Review: Solo

BY Guest Reviewer IN B, Thriller NO COMMENTS YET James Bond, Wiliam Boyd



By William Boyd. Grade B.

It’s 1969, and, having just celebrated his forty-fifth birthday, James Bond—British special agent 007—is summoned to headquarters to receive an unusual assignment. Zanzarim, a troubled West African nation, is being ravaged by a bitter civil war, and M directs Bond to quash the rebels threatening the established regime.

Bond’s arrival in Africa marks the start of a feverish mission to discover the forces behind this brutal war—and he soon realizes the situation is far from straightforward. Piece by piece, Bond uncovers the real cause of the violence in Zanzarim, revealing a twisting conspiracy that extends further than he ever imagined.

Moving from rebel battlefields in West Africa to the closed doors of intelligence offices in London and Washington, this novel is at once a gripping thriller, a tensely plotted story full of memorable characters and breathtaking twists, and a masterful study of power and how it is wielded—a brilliant addition to the James Bond canon.

Even if Bond succeeds in exacting his revenge, a man with two faces  will come to stalk his every waking moment.

 The plot is interesting, though the treatment is not. Set in the late 60s, Bond is deputed by M to Zanzarim to infiltrate a small region within that nation which is acting independently ever since oil has been found there. The area is being led by a local leader called Brigadier Solomon Adeka who belongs to the tribe which populates the region and believes the new found wealth truly belongs to them. Bond’s mission is to weaken the leader so that the country is taken over and the civil war is ended. But his arrival is not taken lightly by those who have vested interests in the new found wealth. Bond is shot and left dying as the handlers of the regime fly off minutes before the Zanzarim army takes over. Bond is lucky as he is discovered by a white journalist and recuperates in a military facility at Edinburg which he is briskly moved.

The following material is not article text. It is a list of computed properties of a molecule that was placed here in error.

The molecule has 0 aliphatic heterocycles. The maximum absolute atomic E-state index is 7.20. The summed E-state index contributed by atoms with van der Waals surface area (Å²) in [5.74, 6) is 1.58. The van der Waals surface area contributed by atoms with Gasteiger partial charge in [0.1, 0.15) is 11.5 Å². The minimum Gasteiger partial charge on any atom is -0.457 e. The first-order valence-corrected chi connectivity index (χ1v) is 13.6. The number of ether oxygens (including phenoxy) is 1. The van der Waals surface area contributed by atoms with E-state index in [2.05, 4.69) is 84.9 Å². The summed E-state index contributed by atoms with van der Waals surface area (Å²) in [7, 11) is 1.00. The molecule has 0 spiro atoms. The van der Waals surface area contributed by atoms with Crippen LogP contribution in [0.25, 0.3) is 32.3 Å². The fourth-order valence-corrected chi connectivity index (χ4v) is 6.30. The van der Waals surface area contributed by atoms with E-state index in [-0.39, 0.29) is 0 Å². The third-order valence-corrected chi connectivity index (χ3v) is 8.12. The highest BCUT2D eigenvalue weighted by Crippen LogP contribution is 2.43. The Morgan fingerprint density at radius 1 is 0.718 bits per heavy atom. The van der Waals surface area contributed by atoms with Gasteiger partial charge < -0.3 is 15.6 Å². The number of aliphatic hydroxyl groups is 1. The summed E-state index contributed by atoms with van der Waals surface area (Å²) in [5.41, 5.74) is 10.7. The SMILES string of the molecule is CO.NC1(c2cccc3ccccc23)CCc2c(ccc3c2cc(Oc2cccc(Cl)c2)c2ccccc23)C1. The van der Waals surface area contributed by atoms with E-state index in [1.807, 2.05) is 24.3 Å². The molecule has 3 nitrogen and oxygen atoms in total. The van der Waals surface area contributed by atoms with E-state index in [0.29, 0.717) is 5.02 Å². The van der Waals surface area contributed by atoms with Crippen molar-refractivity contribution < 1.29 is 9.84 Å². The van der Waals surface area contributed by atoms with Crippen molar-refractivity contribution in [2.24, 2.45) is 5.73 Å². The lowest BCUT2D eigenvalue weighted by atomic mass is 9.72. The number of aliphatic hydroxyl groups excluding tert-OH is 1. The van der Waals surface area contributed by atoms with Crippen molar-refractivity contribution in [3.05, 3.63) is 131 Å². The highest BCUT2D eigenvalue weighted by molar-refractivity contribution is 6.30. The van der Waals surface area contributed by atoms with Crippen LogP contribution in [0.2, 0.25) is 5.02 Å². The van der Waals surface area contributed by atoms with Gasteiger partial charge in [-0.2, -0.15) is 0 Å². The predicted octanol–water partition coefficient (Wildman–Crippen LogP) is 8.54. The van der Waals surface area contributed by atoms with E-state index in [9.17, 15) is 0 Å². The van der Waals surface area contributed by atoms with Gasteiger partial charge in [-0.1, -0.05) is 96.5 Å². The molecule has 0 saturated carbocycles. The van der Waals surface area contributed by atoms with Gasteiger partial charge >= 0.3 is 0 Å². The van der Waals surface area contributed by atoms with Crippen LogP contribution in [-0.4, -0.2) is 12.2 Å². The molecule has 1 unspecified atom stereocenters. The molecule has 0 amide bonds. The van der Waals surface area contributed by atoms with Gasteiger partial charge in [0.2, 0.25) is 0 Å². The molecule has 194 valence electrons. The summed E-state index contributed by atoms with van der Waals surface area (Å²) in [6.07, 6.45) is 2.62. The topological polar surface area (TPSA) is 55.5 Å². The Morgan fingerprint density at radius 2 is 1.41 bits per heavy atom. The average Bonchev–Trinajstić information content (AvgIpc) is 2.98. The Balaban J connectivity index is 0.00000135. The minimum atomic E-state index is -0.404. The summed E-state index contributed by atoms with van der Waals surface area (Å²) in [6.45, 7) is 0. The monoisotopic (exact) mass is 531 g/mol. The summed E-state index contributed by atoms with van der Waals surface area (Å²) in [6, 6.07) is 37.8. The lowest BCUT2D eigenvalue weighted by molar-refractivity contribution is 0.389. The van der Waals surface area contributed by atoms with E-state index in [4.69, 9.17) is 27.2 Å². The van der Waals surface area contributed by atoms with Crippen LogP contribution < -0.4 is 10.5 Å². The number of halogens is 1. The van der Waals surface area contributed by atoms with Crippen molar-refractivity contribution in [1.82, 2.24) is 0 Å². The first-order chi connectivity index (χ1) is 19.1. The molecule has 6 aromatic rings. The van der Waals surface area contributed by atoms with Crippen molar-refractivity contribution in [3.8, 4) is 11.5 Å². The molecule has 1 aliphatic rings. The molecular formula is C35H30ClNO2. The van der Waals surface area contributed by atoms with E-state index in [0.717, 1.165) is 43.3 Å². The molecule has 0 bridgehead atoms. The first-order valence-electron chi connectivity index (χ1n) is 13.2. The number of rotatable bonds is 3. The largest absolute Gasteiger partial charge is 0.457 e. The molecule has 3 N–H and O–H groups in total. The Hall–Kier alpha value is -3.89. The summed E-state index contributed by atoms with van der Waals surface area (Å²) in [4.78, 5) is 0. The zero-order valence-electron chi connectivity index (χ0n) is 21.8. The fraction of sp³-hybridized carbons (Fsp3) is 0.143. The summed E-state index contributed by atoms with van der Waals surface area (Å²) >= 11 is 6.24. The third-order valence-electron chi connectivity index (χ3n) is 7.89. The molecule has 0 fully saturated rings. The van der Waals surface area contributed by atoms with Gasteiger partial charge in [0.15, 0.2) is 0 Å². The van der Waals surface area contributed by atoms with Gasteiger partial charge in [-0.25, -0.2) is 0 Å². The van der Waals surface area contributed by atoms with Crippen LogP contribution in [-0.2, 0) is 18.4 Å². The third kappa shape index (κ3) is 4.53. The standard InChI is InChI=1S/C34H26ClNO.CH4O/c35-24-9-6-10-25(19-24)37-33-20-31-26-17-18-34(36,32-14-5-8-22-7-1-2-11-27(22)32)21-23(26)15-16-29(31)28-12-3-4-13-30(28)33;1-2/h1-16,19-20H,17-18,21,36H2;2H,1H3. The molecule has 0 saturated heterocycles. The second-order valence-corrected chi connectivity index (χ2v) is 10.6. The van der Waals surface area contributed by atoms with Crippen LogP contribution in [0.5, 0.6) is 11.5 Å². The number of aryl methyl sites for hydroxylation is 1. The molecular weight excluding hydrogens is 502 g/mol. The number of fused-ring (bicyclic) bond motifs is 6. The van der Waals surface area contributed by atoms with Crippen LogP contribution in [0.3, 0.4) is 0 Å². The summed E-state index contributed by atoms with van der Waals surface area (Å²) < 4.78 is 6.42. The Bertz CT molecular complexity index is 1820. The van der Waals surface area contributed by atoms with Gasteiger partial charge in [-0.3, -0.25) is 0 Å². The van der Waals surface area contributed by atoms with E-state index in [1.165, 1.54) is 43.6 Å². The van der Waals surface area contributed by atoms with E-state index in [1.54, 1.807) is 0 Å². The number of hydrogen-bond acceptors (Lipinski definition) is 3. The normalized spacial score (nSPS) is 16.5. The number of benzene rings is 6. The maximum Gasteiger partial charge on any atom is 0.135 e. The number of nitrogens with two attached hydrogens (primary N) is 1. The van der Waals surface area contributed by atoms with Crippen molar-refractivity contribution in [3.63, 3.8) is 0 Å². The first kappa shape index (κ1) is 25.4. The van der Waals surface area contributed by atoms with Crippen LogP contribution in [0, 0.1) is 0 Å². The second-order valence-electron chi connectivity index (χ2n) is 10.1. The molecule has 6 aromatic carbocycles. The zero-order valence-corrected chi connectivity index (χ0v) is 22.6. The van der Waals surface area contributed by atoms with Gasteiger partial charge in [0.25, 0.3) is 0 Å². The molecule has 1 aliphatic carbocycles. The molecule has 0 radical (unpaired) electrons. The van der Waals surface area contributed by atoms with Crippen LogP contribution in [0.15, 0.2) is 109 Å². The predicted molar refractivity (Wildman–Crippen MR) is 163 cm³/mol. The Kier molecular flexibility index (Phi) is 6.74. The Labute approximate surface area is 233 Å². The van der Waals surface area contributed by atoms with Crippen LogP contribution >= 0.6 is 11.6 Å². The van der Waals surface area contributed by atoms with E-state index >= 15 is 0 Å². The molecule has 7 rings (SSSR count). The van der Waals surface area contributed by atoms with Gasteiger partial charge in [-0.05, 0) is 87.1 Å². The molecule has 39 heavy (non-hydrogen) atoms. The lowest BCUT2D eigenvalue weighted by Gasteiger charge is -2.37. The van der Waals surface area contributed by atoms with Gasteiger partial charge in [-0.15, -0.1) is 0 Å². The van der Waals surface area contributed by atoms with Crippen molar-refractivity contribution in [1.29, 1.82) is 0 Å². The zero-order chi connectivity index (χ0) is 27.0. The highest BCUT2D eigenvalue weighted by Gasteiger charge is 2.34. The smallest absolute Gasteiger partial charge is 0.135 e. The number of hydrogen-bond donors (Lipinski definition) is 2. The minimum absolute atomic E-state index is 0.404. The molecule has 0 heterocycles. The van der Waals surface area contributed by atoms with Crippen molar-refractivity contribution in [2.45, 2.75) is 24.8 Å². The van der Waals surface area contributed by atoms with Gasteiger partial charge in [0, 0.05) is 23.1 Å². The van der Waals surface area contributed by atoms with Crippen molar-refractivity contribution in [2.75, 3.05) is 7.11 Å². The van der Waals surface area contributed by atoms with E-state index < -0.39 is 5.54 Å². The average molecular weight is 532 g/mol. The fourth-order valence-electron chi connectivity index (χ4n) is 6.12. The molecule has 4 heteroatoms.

Once he has recovered, he wants revenge and it is only possible if he goes solo. Bond’s pursuit takes him to USA where vested interests of many organizations, both corporate and governmental, are unearthed. He ends up thinking that he has killed the man who had shot him, a Rhodesian white mercenary called Jacobus Breed.

The language is effortless, with short sentences and to-the-point approach with a sense of urgency that is essential for thrillers. Though I found the first half tauter and more reader friendly, the rest of it, when Bond goes solo, seemed laboured with awkward twists. This led to a climax that was far from satisfying and the reader in me was left to deal with a rather lengthy conversation between Bond and a CIA agent called Felix through which the author chose to plug gaps in the plot as they finished a bottle of Gordon’s Gin in Zanzarim, the fictional African country where the book is set.

 Bond’s going solo seems justified to a degree, but there is hardly any rebuke from M let alone a disciplinary action when it is all over. I thought that was a serious flaw. Second, the mystery surrounding Breeds death is kept alive, which looked far-fetched because of the time Bond had taken to kill and the brutality he had used.

 This book has fallen short on my expectations. A tighter narrative, more pragmatic events and plausible assumptions would have helped the plot better.

This post was written by

Guest Reviewer – who has written 104 posts on Vault of Books.
An eclectic mix of young but experienced readers, wanting to make a difference.

To become one of us, click HERE.

 • Facebook